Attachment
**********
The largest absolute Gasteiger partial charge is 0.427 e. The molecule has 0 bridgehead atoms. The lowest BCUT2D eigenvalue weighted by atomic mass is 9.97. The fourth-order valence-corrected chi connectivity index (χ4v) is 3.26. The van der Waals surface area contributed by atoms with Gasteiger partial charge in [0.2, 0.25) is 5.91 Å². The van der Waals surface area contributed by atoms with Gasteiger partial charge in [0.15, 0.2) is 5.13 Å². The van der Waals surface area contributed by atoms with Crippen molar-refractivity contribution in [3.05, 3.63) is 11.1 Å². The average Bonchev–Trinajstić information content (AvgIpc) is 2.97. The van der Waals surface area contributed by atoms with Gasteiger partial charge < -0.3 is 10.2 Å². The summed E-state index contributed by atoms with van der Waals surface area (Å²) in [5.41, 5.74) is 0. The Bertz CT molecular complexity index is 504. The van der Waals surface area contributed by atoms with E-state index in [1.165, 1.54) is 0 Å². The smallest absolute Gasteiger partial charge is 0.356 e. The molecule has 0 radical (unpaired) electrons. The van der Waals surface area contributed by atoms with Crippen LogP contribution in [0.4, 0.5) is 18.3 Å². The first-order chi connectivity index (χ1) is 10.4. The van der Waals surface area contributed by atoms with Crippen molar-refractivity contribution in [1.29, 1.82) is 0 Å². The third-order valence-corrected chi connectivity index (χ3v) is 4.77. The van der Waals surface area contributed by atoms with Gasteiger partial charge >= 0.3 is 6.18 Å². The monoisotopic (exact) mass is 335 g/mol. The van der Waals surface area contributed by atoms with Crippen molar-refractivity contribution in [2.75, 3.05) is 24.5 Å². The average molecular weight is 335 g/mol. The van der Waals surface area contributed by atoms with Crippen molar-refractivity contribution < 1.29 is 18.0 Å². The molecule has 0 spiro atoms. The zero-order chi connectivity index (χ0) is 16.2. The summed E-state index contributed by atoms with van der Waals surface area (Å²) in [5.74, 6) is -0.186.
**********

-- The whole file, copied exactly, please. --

The largest absolute Gasteiger partial charge is 0.427 e. The molecule has 0 bridgehead atoms. The lowest BCUT2D eigenvalue weighted by atomic mass is 9.97. The fourth-order valence-corrected chi connectivity index (χ4v) is 3.26. The van der Waals surface area contributed by atoms with Gasteiger partial charge in [0.2, 0.25) is 5.91 Å². The van der Waals surface area contributed by atoms with Gasteiger partial charge in [0.15, 0.2) is 5.13 Å². The van der Waals surface area contributed by atoms with Crippen molar-refractivity contribution in [3.05, 3.63) is 11.1 Å². The average Bonchev–Trinajstić information content (AvgIpc) is 2.97. The van der Waals surface area contributed by atoms with Gasteiger partial charge < -0.3 is 10.2 Å². The summed E-state index contributed by atoms with van der Waals surface area (Å²) in [5.41, 5.74) is 0. The Bertz CT molecular complexity index is 504. The van der Waals surface area contributed by atoms with E-state index in [1.165, 1.54) is 0 Å². The smallest absolute Gasteiger partial charge is 0.356 e. The molecule has 0 radical (unpaired) electrons. The van der Waals surface area contributed by atoms with Crippen LogP contribution in [0.4, 0.5) is 18.3 Å². The first-order chi connectivity index (χ1) is 10.4. The van der Waals surface area contributed by atoms with Crippen molar-refractivity contribution in [1.29, 1.82) is 0 Å². The third-order valence-corrected chi connectivity index (χ3v) is 4.77. The van der Waals surface area contributed by atoms with Gasteiger partial charge >= 0.3 is 6.18 Å². The monoisotopic (exact) mass is 335 g/mol. The van der Waals surface area contributed by atoms with Crippen molar-refractivity contribution in [2.75, 3.05) is 24.5 Å². The average molecular weight is 335 g/mol. The van der Waals surface area contributed by atoms with Crippen molar-refractivity contribution < 1.29 is 18.0 Å². The molecule has 0 spiro atoms. The zero-order chi connectivity index (χ0) is 16.2. The summed E-state index contributed by atoms with van der Waals surface area (Å²) in [5.74, 6) is -0.186.